OpenSignal attributes T-Mobile's lead to Verizon and AT&T's reintroduction of unlimited plans past year. Rootmetrics, which relies on independent drive-testing to measure networks, instead of crowdsourced data, has long had Verizon in first place, with T-Mobile languishing at the back of the pack. T-Mobile had a LTE coverage signal of 93.14%.
Hot on the heels of the revelation that U.S. carriers are finally getting to grips with the demands of offering unlimited data packages, OpenSignal also has a fresh report looking deeper into the state of the country's mobile networks.
First, the results show that while AT&T and Verizon were severely impacted by launching unlimited data plans past year, with both of the biggest carriers in the United States seeing drops in overall download speeds as their 4G LTE networks were stressed by more data consumption.
Per the report, both AT&T and Verizon saw a dramatic shortage in 4G connectivity after offering unlimited plans. This reduces the traffic on the network and helps boost speeds for other customers who rely exclusively on their 4G connection to make calls and use data for applications.
Yes, even Sprint has a chance - the network's speed download speed leaped an impressive 33 percent compared to a year ago. That places AT&T behind its own performance this time previous year, making it the only company to have lost 4G performance compared to the OpenSignal February 2017 report. Although that metric is an incredibly close race between all four, and T-Mobile stands out notably ahead when it comes to the most important factors for consumers, namely data speeds and 4G availability. In comparison, T-Mobile won every other category except availability by a reasonable margin. It will be free for existing AT&T customers.
IMF raises outlook for Canadian economy to 2.3%
Inward-looking policies, geopolitical tensions, and political uncertainty in some countries also pose downside risks, it said. The Saudi economy is also projected to grow by 2.2 percent next year, up 0.6 percent on the previous estimate, it said .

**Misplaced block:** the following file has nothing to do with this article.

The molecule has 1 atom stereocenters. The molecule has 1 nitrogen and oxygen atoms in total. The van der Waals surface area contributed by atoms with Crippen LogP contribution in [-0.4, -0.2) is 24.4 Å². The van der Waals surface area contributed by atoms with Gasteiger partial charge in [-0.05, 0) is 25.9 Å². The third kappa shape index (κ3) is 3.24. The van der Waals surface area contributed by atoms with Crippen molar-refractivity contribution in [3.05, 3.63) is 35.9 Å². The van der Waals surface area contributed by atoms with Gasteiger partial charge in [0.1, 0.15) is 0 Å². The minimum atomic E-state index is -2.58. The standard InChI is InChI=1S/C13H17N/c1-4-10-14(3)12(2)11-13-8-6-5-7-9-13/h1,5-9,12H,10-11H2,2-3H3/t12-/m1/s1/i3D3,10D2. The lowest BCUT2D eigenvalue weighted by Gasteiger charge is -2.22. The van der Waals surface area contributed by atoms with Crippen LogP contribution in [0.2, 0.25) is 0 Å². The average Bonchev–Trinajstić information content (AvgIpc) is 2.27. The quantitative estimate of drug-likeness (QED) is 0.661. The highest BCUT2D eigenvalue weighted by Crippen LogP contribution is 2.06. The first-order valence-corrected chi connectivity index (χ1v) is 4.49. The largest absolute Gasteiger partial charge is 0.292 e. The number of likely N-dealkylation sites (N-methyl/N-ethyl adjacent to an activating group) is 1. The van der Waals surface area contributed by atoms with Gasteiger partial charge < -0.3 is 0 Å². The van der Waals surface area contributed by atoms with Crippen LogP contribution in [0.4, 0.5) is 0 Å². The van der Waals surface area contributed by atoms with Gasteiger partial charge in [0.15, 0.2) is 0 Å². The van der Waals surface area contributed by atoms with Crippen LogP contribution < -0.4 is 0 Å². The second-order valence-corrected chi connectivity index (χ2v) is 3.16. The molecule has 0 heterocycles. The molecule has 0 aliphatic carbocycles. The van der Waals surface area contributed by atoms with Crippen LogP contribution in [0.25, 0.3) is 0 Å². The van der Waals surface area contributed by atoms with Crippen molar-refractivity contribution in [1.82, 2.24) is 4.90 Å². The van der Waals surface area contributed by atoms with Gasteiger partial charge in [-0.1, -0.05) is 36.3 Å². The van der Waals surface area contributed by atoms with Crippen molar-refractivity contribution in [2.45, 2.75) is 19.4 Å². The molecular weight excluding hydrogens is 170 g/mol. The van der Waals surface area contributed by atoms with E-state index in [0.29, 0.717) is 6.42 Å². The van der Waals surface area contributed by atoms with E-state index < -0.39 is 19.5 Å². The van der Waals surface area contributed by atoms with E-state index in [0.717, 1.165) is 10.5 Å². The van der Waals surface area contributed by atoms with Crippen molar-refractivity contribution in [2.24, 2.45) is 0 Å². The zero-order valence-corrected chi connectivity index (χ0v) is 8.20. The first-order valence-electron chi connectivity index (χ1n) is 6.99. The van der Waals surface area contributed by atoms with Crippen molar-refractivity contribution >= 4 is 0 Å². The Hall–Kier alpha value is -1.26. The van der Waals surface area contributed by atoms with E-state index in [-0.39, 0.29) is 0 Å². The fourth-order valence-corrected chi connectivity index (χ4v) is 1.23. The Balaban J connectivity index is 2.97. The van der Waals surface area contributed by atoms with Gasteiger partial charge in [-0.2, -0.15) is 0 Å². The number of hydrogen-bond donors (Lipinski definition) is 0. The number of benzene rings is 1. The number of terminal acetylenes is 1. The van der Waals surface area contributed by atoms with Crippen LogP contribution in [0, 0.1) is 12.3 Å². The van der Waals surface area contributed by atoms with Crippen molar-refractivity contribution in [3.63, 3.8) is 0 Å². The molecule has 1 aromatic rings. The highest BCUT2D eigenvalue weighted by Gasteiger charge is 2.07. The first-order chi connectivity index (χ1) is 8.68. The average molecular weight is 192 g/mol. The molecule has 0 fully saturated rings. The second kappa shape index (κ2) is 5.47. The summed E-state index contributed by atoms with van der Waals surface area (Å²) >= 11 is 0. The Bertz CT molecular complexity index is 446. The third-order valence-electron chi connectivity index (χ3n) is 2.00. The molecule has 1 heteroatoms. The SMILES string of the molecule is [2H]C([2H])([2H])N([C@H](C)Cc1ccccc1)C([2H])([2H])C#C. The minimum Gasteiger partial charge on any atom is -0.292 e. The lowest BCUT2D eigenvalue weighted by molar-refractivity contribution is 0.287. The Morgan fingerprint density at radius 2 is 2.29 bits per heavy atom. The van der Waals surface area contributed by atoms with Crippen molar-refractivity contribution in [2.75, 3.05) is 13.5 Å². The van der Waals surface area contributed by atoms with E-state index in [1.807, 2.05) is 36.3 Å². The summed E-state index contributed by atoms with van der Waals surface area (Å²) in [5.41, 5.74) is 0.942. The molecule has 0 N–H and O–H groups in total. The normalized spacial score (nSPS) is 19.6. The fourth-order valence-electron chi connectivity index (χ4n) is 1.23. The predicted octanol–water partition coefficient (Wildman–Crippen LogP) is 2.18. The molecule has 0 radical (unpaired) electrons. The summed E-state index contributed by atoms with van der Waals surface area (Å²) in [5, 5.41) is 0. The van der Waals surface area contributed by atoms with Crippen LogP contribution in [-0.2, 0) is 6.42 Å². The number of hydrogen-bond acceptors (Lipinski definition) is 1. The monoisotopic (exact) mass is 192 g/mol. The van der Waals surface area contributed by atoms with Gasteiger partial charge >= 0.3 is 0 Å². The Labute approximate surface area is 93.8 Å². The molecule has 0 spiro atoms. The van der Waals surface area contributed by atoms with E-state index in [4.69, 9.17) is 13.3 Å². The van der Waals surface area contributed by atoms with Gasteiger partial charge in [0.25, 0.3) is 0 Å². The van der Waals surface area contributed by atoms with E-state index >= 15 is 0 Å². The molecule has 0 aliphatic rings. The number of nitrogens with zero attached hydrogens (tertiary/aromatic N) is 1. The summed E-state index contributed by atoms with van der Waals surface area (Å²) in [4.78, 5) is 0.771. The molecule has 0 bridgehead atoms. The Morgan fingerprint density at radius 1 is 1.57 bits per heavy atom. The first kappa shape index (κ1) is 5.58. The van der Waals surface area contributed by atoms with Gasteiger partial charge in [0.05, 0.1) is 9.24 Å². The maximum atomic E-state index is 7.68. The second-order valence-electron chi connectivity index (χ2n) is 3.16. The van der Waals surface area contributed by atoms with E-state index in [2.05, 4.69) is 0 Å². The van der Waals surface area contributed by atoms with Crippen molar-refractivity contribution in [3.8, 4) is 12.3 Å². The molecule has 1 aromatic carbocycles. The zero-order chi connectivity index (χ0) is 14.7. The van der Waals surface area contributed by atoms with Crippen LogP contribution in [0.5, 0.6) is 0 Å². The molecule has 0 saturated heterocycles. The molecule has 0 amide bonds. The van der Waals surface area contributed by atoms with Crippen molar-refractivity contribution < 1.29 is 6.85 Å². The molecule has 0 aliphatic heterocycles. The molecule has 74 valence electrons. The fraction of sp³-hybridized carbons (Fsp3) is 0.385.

Battlefield 1's final expansion, Apocalypse, launches in February with five new maps
New gadgets also make their entrance in Apocalypse alongside the new Hansa Brandenburg GI and Airco DH10 aircraft bombers. In the meantime, they can wait for the North Sea campaign, which includes two additional maps.
Afghan Officials: Gunmen Attack Kabul Hotel, Battling Security Forces
Captain Tom Gresback, spokesman for the NATO-led Resolute Support mission in Afghanistan said they were also watching closely. The officials told RFE/RL's Radio Free Afghanistan that the assailants were exchanging fire with Afghan security forces.
Per the report: "T-Mobile has clearly taken advantage of Verizon's 4G speed challenges".
Speaking of Sprint, although it may still rank last in all of the above metrics, it is by far the most improved carrier throughout 2017. The only category they didn't win was 4G latency, which AT&T posted the best score in.
T-Mobile USA Inc. (NYSE: TMUS) built on a lead it established last summer to once again claim the title as the fastest 3G and 4G mobile networks in the United States.
Save for AT&T's win in the 4G latency rankings, T-Mobile brought home the gold in 4G download speed, 3G download speed, overall download speed, 3G latency and 4G availability. Sprint and Verizon fell far behind with both at almost 70ms. For speeds, T-Mobile won in 8 while tying others in another 24. The agency felt that Big Red subscribers might not be used to having unlimited data, and many could have had their data speed throttled for going over Verizon's 22GB monthly data cap for unlimited subscribers. In 2018, we'll find out if Verizon's unlimited struggles amount to just a minor pit stop in the 4G race or whether Verizon has been lapped by T-Mobile.
As comprehensive as OpenSignal's report results are, download speeds will always vary by region and device (different phones have different modems capable of different peak download speeds). The foundations of those 5G services will be built on the 4G infrastructure we use today.